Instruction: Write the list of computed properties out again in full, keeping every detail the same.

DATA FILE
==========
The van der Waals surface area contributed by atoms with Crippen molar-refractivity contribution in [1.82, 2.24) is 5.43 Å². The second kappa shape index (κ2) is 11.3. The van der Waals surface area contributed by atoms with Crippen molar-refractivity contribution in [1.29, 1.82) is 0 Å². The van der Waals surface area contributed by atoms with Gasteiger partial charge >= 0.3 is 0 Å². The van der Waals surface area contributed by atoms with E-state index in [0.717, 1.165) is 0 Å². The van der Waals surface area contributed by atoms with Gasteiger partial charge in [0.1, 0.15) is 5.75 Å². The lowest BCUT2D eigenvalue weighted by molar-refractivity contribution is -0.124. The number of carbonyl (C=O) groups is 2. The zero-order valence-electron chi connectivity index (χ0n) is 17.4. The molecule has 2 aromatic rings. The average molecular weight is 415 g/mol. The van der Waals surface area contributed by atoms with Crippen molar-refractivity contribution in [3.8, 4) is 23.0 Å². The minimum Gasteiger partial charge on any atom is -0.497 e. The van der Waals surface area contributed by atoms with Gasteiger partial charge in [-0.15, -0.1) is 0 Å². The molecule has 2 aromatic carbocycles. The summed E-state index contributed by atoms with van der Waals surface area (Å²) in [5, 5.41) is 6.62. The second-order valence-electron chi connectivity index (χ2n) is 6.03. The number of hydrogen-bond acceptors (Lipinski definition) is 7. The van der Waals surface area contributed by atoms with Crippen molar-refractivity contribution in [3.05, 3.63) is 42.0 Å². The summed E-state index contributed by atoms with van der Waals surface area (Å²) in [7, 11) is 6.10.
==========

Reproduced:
The van der Waals surface area contributed by atoms with Crippen molar-refractivity contribution in [1.82, 2.24) is 5.43 Å². The second kappa shape index (κ2) is 11.3. The van der Waals surface area contributed by atoms with Crippen molar-refractivity contribution in [1.29, 1.82) is 0 Å². The van der Waals surface area contributed by atoms with Gasteiger partial charge >= 0.3 is 0 Å². The van der Waals surface area contributed by atoms with E-state index in [0.717, 1.165) is 0 Å². The van der Waals surface area contributed by atoms with Gasteiger partial charge in [0.1, 0.15) is 5.75 Å². The lowest BCUT2D eigenvalue weighted by molar-refractivity contribution is -0.124. The number of carbonyl (C=O) groups is 2. The zero-order valence-electron chi connectivity index (χ0n) is 17.4. The molecule has 2 aromatic rings. The average molecular weight is 415 g/mol. The van der Waals surface area contributed by atoms with Crippen molar-refractivity contribution in [3.8, 4) is 23.0 Å². The minimum Gasteiger partial charge on any atom is -0.497 e. The van der Waals surface area contributed by atoms with Gasteiger partial charge in [-0.15, -0.1) is 0 Å². The molecule has 2 aromatic carbocycles. The summed E-state index contributed by atoms with van der Waals surface area (Å²) in [5, 5.41) is 6.62. The second-order valence-electron chi connectivity index (χ2n) is 6.03. The number of hydrogen-bond acceptors (Lipinski definition) is 7. The van der Waals surface area contributed by atoms with Crippen molar-refractivity contribution in [3.05, 3.63) is 42.0 Å². The summed E-state index contributed by atoms with van der Waals surface area (Å²) in [7, 11) is 6.10.